Farmers’ Rights to Land: A Crucial Dimension on ‘Livelihood Security’
Posting Date: 22 Nov 04
Author(s): Jagannath Adhikari
In an agrarian society, land is considered as the principal means of production. In such societies, land is not only the main source of wealth and livelihood, but also a source of social security, status and identity. Therefore, rural people are attached to their land.
In order to increase agricultural production and maintain livelihoods of people dependent on land, it is essential that these land-dependent people should have rights over the land on which they work as cultivators or laborers. Unless these people own land, their economic position remains bleak and they always are bonded to other people who own land. In such societies, the whole social life and identity, land-owning class controls freedom and independence of these dependent people. They always remain subservient to the landowners. This is clearly seen in the case of bonded la-borers in Nepal. The Kamaiyas, Halia, Charuwa, and the like, have always remain dependent on ‘land owners’ for their livelihoods which also curtailed their freedom, identity, social and family life. From one generation to generation, they always remain bonded. They were not able to do any thing without the permission from their landowners, who also own them. Landlords were able to buy and sell laborers like any physical commodities.
Even for the development of agricultural sector and to increase production, it was considered essential that the land cultivators and workers should have rights to the land on which they work. In the 195OS to 197Os, ‘land reform guaranteeing the rights of ownership to land on which farmers/laborers work, was considered pre-condition for modernization of agricultural sector through green revolution technology. In Nepal’s case also, for example, Agricultural Prospective Plan, which is a 20-year plan for the development of agricultural sector and reduction of poverty, has considered that ‘land reform’ is a precondition for the success of the plan. Here ‘land reform’ does not only mean the rights of farmers and workers to land which they cultivate, but also other measures of improvements like reduction of land fragmentation, land consolidation, access to irrigation, credit and inputs. But rights to land to the tillers are the basic motto of ‘land reform ‘.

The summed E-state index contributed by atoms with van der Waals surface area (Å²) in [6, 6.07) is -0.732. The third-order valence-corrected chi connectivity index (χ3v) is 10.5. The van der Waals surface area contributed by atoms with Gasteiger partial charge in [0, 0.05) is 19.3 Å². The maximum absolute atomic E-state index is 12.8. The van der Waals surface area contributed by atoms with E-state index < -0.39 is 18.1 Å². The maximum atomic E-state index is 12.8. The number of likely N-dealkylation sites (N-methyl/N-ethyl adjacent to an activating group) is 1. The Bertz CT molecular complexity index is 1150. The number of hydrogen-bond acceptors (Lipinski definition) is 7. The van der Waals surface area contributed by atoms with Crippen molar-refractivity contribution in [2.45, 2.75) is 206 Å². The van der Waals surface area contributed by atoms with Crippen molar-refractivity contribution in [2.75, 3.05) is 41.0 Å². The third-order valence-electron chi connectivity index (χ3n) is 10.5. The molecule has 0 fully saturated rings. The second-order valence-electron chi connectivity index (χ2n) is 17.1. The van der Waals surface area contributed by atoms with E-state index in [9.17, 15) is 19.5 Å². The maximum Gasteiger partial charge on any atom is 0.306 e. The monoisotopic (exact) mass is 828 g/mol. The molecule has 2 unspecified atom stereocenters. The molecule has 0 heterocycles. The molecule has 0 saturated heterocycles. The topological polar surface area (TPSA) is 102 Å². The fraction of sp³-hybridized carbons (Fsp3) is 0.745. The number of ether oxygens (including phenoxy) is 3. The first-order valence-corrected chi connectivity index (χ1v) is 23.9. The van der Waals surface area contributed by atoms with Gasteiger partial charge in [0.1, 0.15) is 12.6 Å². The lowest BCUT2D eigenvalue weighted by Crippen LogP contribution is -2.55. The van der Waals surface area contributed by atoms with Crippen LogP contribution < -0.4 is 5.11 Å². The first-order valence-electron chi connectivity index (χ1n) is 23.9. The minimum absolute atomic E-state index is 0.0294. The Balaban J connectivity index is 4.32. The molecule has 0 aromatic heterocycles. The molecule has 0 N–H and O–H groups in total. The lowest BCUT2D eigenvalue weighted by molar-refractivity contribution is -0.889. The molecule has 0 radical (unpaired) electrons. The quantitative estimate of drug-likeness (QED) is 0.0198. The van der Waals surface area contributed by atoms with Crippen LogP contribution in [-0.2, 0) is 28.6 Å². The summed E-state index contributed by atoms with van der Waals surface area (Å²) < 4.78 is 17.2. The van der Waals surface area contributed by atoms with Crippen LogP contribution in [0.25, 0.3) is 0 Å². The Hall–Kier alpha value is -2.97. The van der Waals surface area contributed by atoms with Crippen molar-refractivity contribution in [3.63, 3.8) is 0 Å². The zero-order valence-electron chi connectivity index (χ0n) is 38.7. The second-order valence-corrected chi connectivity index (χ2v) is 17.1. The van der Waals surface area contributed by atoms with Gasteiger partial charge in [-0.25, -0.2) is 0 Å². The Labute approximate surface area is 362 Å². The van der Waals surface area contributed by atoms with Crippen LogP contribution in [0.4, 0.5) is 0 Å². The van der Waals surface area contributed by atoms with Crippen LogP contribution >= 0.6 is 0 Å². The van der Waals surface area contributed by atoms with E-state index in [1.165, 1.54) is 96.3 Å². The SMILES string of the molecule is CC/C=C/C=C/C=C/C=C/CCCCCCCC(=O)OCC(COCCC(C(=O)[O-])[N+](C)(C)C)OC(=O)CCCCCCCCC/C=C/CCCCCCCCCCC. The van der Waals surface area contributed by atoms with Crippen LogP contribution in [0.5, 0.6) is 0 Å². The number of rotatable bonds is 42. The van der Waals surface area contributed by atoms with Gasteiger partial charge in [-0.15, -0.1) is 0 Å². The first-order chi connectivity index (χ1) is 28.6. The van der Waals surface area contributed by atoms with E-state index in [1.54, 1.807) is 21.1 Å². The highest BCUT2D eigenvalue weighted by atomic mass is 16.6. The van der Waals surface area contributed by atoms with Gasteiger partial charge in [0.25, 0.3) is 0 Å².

It is because of the above reasons that land reform has been implemented in most of the countries. But only in few cases it has been successful. In many countries land reform pro-grams were considered failures mainly because of the nexus between land ownership, political power and education. Most of the land owning class controlled the political power and bureaucracy because of their education and wealth. As a result, even though, land reform policy has been implemented, it did not bring about the desired outcomes, and land reforms were largely failures.
Even though ‘land’ is considered as a type of ‘capital’, it should be noted that it is also nature’s gift to mankind. In this sense, it is also considered as a different kind of property on which those who work on it should have rights to use it on a sustainable basis. Land being a nature’s free gift, it should be used in a way that it is not destroyed for its use by the posterity. The coming generation of people also have equal right to this nature’ gift. ‘Destroying it in the name of private property would also mean that it is a ‘inter-generational injustice’. Therefore, from the perspective of natural law that those who cultivate the land have the right to its ownership until they cultivate it for their use. This is especially so the land that is being used for the basic needs or for the subsistence. The people who depend on natural resources for subsistence should not be alienated from these resources whether it is land, forest or other resources.
From the principle of human rights also ‘land to the tillers’ guarantees the socio-economic-cultural rights of the people. The socio-economic-cultural rights of people mean that they have the rights to survival and means of livelihoods. As a matter of fact it is the state’s responsibility to guarantee this rights of every citizens. Nepali constitution formulated in 1991 also clearly states this in its directives to the government.